Instagram launched a simple yet radical feature in June 2013: the ability to upload videos in addition to photos. Finally, users could bombard their followers with fifteen-second snippets of their lives, which was a bad omen for Vine, the six-second video app made popular by teens. (Vine died three years later.) But it was life-changing for people like Cardi B.
Back then, Cardi was a little-known stripper from the Bronx who quickly became famous through Instagram. Her videos, shot in the style of ad hoc tutorials, featured practical advice—about men, love, and money—based on her own life experiences. “That ain’t no way to live, hatin’ on hoes,” she would say (more likely, scream) into a front-facing camera. “When ya man don’t call you . . . you call his side bitch, like deep-deep-deep, hello?!” And so on.
She was open about everything: her daily moods, sexuality, financial ambitions, butt and breast augmentations. People loved her honesty, plus her comedy lent itself to the speed and flash of social media (her videos spread to places like Tumblr, Twitter, and Vine), which she understood as a space for persona-building.
Cardi’s personality became a bright spot amid all the artifice, and her following grew into the millions, then in 2015, internet fame got her cast on the VH1 reality show Love & Hip Hop. Her appeal was instant and infectious. “Hey, Amurrica, what’s poppin’? My name is Cardi B,” she said in her TV debut. “You might know me as that annoying dancer on social media that be talkin’ hella shit, with the long nails and the big ol’ titties.”
The gap between Love & Hip-Hop and Cardi’s becoming the wittiest rapper alive was astonishingly brief. The speed and intensity of her run was impressive and meticulously documented. Cardi went from releasing okay music to good music. In 2017, she dropped two mixtapes: Gangsta Bitch Music Vol. 1 and Gangsta Bitch Music Vol. 2. The latter featured a skit titled “Leave That Bitch Alone,” where she checks her man for “taking bitches to Outback,” when he knows it’s her favorite restaurant. (This was after she essentially turned Instagram commentary into a rap song with 2015’s “Cheap Ass Weave.”) These earlier mixtapes showed a rapper with room for growth. Step by step, people witnessed Cardi transform from internet icon to reality-TV personality to superstar in real time. Partnering with rapper Pardison Fontaine—who she met at the strip club Sue’s Rendezvous when both were green—helped her get sharp. Fontaine said to GQ, “I knew she was a personality on Instagram and that people already liked her. I knew there had to be something there.”
Traditionally, most rappers get exiled for openly using ghostwriters or other songwriters. Cardi admitted she needed help. Fontaine coached her through rapping and co-wrote her lyrics. “Yeah, I co-wrote, bitch,” she said onstage at a show once. “I don’t give a fuck. All these rappers out here got writers. Even the ones that say they don’t. They lying, bitch. They do. I don’t give a fuck . . . I’m still gonna get paid, hoe.” And so she did.
By the following summer, she had a surprise hit: “Bodak Yellow.” The song’s harsh, metallic beat was distinctly New York and aesthetically Cardi—charming yet threatening—and the lyrics were thoroughly quotable.
You could neither fuck with nor avoid Cardi B at that point. “Bodak Yellow” made her only the second female rapper to have a No. 1 song on the Billboard Hot 100 chart without a featured guest, after Lauryn Hill in 1998. She rapped on G-Eazy’s “No Limit,” on Migos’ “MotorSport,” on Bruno Mars’s “Finesse (Remix).” Then her debut album, Invasion of Privacy, released in April 2018, went to No. 1. And her Latin-trap single, “I Like It,” later topped the Hot 100, making Cardi the first and only female rapper to have two No. 1 records on the chart.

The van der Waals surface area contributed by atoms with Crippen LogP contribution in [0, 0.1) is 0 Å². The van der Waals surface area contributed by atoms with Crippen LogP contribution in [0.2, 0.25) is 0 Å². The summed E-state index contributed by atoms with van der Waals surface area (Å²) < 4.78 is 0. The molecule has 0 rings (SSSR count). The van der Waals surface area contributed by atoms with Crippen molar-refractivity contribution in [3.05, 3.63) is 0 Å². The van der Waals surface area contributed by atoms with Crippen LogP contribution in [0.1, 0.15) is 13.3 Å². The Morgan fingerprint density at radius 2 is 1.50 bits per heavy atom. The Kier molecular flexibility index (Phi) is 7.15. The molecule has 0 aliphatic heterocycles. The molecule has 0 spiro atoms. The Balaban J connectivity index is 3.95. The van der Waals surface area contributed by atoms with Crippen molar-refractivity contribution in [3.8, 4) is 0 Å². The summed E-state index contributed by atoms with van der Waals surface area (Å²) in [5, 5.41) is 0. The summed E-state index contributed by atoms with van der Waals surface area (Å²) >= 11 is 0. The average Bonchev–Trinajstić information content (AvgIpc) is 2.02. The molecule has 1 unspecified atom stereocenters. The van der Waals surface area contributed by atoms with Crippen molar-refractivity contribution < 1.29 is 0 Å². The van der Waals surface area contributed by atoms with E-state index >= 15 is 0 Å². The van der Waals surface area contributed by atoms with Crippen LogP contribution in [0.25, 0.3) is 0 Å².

Cardi found herself in rare company again, becoming just the third female rapper to score a Grammy nomination for Album of the Year, next to Lauryn Hill and Missy Elliott. While Nicki Minaj managed to walk that fine line between street and corporate rap, Cardi was the embodiment of authenticity.
“You got Cardi, she’s a stripper, and she’s, like, ‘What? I don’t have the best grammar, and I’m not trying to be anybody’s role model, by the way. All I really need is money,’ ” says Karen Good Marable. “She’s not part of a straight-up boy clique. She’s just kind of self-actualizing, but she comes out of strip clubs, which is a male-dominated environment.” As a former stripper, Cardi understood the nature of control, which probably helped her navigate a music business where control has to often be earned. “I think Kim took those lumps so that these women can be a little bit more in the driver’s seat. They’re not putting themselves in a box, and they’re not letting other people do it,” says Good Marable.
Historically, there’ve been limited ways for female rappers to climb up the chain. More often, opportunity knocked through gatekeeping men, both in front of and behind the scenes. History implies that women in rap need a man backing them to rise to the level of a superstar. But the odds were in Cardi’s favor by the time she blew up. There were many more entry points into fame (reality TV, social media) and a lot more measures of popularity, compared to what the women before her had. There was also a shift from radio, to mixtapes, to internet and streaming, which changed the narrative of stardom.
Whereas the street mixtape economy boosted Nicki Minaj’s career early on, the streaming explosion, paired with the reach of social media, gave a generation of internet rappers an advantage; for example, Soulja Boy becoming famous via YouTube, and Belcalis becoming Cardi B through Instagram. The New Yorker’s Briana Younger wrote in 2018, “Thanks to platforms such as YouTube, Twitter, SoundCloud, and Instagram, along with the pseudo-democracy of streaming services, women can tap into their audiences directly and find measurable success.”